A clean guitar improves your playing! “Really?” I hear you ask? So, how to clean a guitar?
Well look at it this way. If you are proud of your guitar, you’ll want to play it more. You’ll want to show it off. If you have carefully cleaned every inch of the surface by yourself, you will know all of its nooks and crannies. If you have buffed the shine, you’ll be able to dazzle the audience with one more piece of your artistry.
So, if you want a clean guitar… where do you start? Please read our instruction below to have best knowledge on how to clean a guitar.
Remove dust and dirt
Every guitarist has a view on this. Every one has their own way of working. One person’s no-no, is the next person’s watchword. But here’s how I look after my guitars.
Oh… if you have electrics, make sure you are not connected to an amp before you go any further.
Ask a professional guitarist or guitar technician and they’ll advise you to wipe down all of your guitar surfaces after every time you play. They’ll also advise you to put the guitar back in its case straight after a show to keep it safe. But then they also probably change strings once a week!
If you regularly sing around open camp fires, you’ll probably need to clean your guitar more frequently than if you perform in smoke-free coffee shops. If your guitar never leaves the house, it probably doesn’t gather too much grime.
For myself, I play out in acoustic clubs once or twice a week and carry out a regular amount of practice. I change strings once every 3 or 4 months or more frequently if I have a “big gig” coming up. And that leads us to the first big controversy.
Strings on or off?
When I change strings (even on my 12 string), I remove them all. I then give the guitar a thorough clean. Before I re-string, re-tune and play the new set into shape, enjoying the glorious fresh sound.
Some guitarists are screaming at me now! “Taking all tension off the strings will warp the neck, mate!” I have confidence in the quality of my equipment. They are all well made. Even the ones I made myself.
So, for me … strings off.
Get a soft dry cloth. Wipe down all the surfaces to remove any visible dust and dirt. Pay particular attention to the area of the body under the strings just above the bridge where dust can collect easily. For an electric, wipe around your pick ups and switches. Don’t dislodge your saddle while you’re doing this. Work carefully around the head stock, make sure you remove any grease and dirt that may have collected on the tuners. Wipe the fretboard, make sure every fret gets a rub and every fretstop is touched. Look out for any build up of grime against the frets (especially up in first position). You may need to use the blunt end of a pencil (or something like that) inside your cloth to get into the edges of some frets if they are particularly grimy.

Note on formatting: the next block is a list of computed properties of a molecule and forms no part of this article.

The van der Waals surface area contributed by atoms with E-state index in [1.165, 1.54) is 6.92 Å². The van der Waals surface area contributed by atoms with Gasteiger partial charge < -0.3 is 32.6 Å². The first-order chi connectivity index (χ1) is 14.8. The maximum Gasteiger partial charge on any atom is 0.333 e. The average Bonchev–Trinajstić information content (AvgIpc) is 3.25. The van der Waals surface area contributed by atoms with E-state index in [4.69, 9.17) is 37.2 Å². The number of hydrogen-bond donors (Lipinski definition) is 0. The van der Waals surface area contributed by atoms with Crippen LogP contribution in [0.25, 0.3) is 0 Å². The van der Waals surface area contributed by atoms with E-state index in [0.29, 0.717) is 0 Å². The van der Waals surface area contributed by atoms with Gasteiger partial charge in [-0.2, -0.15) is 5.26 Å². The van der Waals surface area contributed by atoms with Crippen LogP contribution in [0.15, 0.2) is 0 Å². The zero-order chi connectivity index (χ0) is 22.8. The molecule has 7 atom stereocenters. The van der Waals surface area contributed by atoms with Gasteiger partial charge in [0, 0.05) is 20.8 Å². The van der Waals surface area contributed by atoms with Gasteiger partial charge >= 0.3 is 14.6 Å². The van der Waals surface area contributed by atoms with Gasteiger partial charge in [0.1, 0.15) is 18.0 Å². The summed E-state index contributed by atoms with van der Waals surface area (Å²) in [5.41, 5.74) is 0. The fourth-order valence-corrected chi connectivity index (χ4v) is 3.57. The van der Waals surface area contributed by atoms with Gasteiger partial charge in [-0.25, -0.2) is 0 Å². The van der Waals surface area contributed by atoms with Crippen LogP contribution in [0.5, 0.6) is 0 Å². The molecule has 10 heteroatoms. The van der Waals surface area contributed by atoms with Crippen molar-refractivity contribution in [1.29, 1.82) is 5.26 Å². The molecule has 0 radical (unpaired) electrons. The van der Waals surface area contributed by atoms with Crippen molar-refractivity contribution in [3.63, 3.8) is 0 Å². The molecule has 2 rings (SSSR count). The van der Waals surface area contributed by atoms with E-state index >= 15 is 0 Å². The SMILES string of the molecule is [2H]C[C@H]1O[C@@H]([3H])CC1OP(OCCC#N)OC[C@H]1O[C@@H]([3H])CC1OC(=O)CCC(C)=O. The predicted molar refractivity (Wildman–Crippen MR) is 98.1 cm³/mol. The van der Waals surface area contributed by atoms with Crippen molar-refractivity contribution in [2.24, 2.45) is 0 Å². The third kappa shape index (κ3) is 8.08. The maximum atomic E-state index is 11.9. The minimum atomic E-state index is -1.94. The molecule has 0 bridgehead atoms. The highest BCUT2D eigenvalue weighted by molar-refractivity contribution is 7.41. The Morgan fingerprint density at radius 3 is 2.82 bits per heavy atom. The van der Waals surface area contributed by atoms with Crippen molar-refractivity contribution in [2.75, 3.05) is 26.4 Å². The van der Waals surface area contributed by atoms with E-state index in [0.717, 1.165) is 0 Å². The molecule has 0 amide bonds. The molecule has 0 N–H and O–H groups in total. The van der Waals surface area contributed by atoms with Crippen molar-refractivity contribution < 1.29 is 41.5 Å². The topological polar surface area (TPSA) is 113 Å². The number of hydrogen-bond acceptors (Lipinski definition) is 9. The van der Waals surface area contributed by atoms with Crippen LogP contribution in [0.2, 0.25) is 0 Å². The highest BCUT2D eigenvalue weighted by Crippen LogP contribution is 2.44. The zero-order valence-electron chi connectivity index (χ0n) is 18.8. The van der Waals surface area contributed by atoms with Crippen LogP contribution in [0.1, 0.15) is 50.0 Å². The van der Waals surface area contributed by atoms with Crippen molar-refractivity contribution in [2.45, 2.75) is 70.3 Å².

With all the visible dirt out of the way, take another soft cloth (a clean one) and dampen it with water. You don’t want any drips, just a little moisture in the fabric. No liquid, no drips! And repeat the whole cleaning process again. This time you are looking out for greasy finger marks, in particular.
Wipe down the top, bottom, sides, fretboard, headstock, tuners and any pickups. No liquid on the pickups!
Then back to a dry cloth. I always spend some time making sure the back of the fretboard (where your thumb goes) is really dry and smooth. Also, the fretboard itself and all the frets. It’s worth the effort.
To polish or not to polish?
If you have a matt finish you may not want to buff things up. If you have a high-shine, you’ll want to layer it up and buff it down.
Don’t use household cleaning sprays. Apparently silicone wax doesn’t sit so well with lacquers used in guitar finishes. You probably don’t need to polish, but I always use a little guitar polish (made by a famous American guitar manufacturer) along the top surface of the body. I also make sure the back of the fretboard has a layer of polish well rubbed in along the while length. I also give a squirt on the fretboard and make sure that is rubbed well in. I think this helps with a smoother action.
Oiling the fretboard?
I know people who use lemon oil (or proprietary fretboard oil) a couple of times a year on their fretboard. If your wood is especially dry or you are building up a guitar for the first time, you may want to do this. You should probably avoid it for light-coloured maple fretboards. There is no real need … unless you want to.
Change the strings
Put your new strings in place. I always use new. A friend of mine still likes to boil up his old strings in a pan of water and re-use them. He was brought up in austerity. I think life’s too short.
Tune it all up to concert pitch. Play until the strings settle. Cut or curl the excess string length as you see fit. Then before you stop, take that clean dry cloth and rub the back of the fretboard once again to remove any grease. Also a quick wipe of the body once more to remove any finger prints you may have left.
Then step back and admire your handiwork: a clean, playable guitar.